As I settle in for my 39th year of pastoral ministry, I’ve already had conversations with people in the most wretched circumstances: a life-altering diagnosis; depression that won’t lift; news of a senseless and tragic war in a beloved homeland. For each person there’s an awkward mix of faith and doubt and an almost desperate hope for things to be different. 

No matter how long I’ve been at this, I never get past that longing to make things different, to fix things for those in pain, to speak perfect words that liberate or heal. But I have no superpowers and no evil villain to blame. All I have is me, the world as it is, and deep sense of God’s grace. 

Don’t get me wrong. There are times when ancient words quoted from sacred texts can be a balm for weary souls, a reminder of truths that hold and sustain. Even more, the care I offer is grounded in more than who I am and my trifling skills.  But as much as I have confidence in the love and immediacy of God, I have no secret weapon apart from my willingness to be present. As one made in the image of God, it turns out the only cape I have is my humanity. So, on that goes for another year. 


My track record on resolutions is atrocious. A new year appears and my resolve is strong. Typically, it lasts all of five minutes. So why do I persist? Because often there’s wisdom that sits beneath a resolution, no matter how trite. I look back on resolutions past and the longings they name are still worthy.

A few years back Jason Zweig, a columnist with the Wall Street Journal, provided a list of resolutions worth considering. Here are some of them: 

  • Listen to what someone else is saying without hearing what you already think. It’s one of the hardest challenges for the human mind.
  • Say “I don’t know” at least 10 times a day. That will disqualify you for a career in politics but make you a better person.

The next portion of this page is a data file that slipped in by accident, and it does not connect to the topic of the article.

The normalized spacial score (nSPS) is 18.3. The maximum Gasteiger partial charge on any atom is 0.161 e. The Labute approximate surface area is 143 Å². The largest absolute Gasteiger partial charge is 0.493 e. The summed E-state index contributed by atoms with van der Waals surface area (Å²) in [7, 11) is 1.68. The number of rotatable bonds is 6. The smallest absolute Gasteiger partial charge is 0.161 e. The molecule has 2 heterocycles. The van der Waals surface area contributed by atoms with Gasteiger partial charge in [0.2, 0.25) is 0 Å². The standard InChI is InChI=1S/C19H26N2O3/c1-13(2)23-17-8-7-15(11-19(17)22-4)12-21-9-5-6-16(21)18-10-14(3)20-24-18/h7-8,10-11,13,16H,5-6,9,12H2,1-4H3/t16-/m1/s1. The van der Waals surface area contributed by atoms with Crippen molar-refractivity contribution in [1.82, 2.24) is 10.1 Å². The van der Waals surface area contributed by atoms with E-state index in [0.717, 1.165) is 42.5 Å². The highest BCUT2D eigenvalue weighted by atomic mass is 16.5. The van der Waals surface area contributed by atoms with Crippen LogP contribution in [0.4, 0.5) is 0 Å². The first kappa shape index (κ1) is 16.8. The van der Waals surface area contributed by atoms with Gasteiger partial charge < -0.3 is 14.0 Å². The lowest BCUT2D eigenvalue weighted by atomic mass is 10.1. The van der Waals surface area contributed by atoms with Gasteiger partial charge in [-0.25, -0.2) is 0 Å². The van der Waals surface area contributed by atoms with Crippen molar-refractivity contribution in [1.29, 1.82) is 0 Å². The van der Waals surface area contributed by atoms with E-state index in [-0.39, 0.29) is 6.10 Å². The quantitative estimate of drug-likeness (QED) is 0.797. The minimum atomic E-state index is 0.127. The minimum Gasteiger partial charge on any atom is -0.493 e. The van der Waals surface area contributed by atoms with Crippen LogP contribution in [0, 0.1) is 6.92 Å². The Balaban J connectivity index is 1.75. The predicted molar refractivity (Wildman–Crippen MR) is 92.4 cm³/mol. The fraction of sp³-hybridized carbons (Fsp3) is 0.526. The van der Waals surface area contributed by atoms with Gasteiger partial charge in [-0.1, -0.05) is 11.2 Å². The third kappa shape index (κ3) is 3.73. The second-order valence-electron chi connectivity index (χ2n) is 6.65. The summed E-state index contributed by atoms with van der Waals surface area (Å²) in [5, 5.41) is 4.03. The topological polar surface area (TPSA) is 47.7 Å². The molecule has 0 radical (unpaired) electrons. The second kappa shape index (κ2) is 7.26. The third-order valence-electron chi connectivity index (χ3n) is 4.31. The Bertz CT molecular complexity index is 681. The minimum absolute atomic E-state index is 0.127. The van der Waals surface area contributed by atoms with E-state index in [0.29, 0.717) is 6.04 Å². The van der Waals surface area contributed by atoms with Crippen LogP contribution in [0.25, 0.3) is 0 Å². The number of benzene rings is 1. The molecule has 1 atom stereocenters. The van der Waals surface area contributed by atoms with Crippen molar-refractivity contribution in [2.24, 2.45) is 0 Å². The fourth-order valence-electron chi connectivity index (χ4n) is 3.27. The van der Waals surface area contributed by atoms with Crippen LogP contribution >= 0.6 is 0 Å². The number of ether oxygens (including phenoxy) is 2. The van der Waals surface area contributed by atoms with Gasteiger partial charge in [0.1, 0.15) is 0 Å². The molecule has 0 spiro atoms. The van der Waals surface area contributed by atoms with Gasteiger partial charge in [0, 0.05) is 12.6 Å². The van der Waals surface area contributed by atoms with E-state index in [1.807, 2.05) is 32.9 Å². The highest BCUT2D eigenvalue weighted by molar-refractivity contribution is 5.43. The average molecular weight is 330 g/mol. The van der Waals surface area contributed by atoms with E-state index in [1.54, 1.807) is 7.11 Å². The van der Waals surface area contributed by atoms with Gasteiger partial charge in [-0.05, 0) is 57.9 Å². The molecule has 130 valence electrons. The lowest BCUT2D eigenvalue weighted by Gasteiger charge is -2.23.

• Learn something interesting every day; learn something surprising every week; learn something shocking every month.
  • Be more judgmental about ideas and less judgmental about people.
  • Get outside more — a lot more.
  • Don’t laugh at things you don’t understand. Take the time and trouble to understand them first. Most likely, you will find that once you understand them, they either become even funnier than you thought in the first place, or not funny in the least.
  • Own your mistakes; lend your successes. They will come back, with interest.
  • Get home 15 minutes earlier. It will make you 15 minutes more efficient the next day.
  • Call your mum.
  • Forget about getting better at what’s easy for you. Get better at what’s hard for you.
  • If you think you’re the smartest person in the room, you must not have talked to everybody in the room yet.
  • Stop walking with your phone in your hand all the time. Look up and see how strange and beautiful the world is.
  • Never try to get other people to change their minds without first trying to understand why they think the way they do. Never do that without being open to the possibility that the mind that might need to change the most could be your own.
  • Show, don’t tell.
  • Teach, don’t preach.
  • Befriend someone at least 20 years younger than you, and someone at least 20 years older than you. Each of you will make the other smarter and better.
  • Get better at accepting compliments; despite all you know (and all they don’t know) about how the sausage was made, people still have a right to like what you did. And you have an obligation to thank them.
  • Tweet less; read more.
  • Talk less; listen more.
  • Say more: Use fewer words.

The brightness of dawn

I woke this morning anxious, the day ahead full and my concern for others heavy. Then I pulled the blinds. Wow. The sky was a wild layering of purples, blues and reds — the dark and light of a Melbourne dawn stretched out, audacious and bold. I can’t say the anxiety vanished, but something stepped in.

In these few days before Christmas, it occurs to me that this morning show of light points to something more than momentary. Perhaps it’s a precursor to the ballsy hope that’s about to be unleashed. I like to think so.

Arise, shine; for your light has come,
and the glory of the Lord has risen upon you.
For darkness shall cover the earth,
and thick darkness the peoples;
but the Lord will arise upon you,
and his glory will appear over you.
Nations shall come to your light,
and kings to the brightness of your dawn.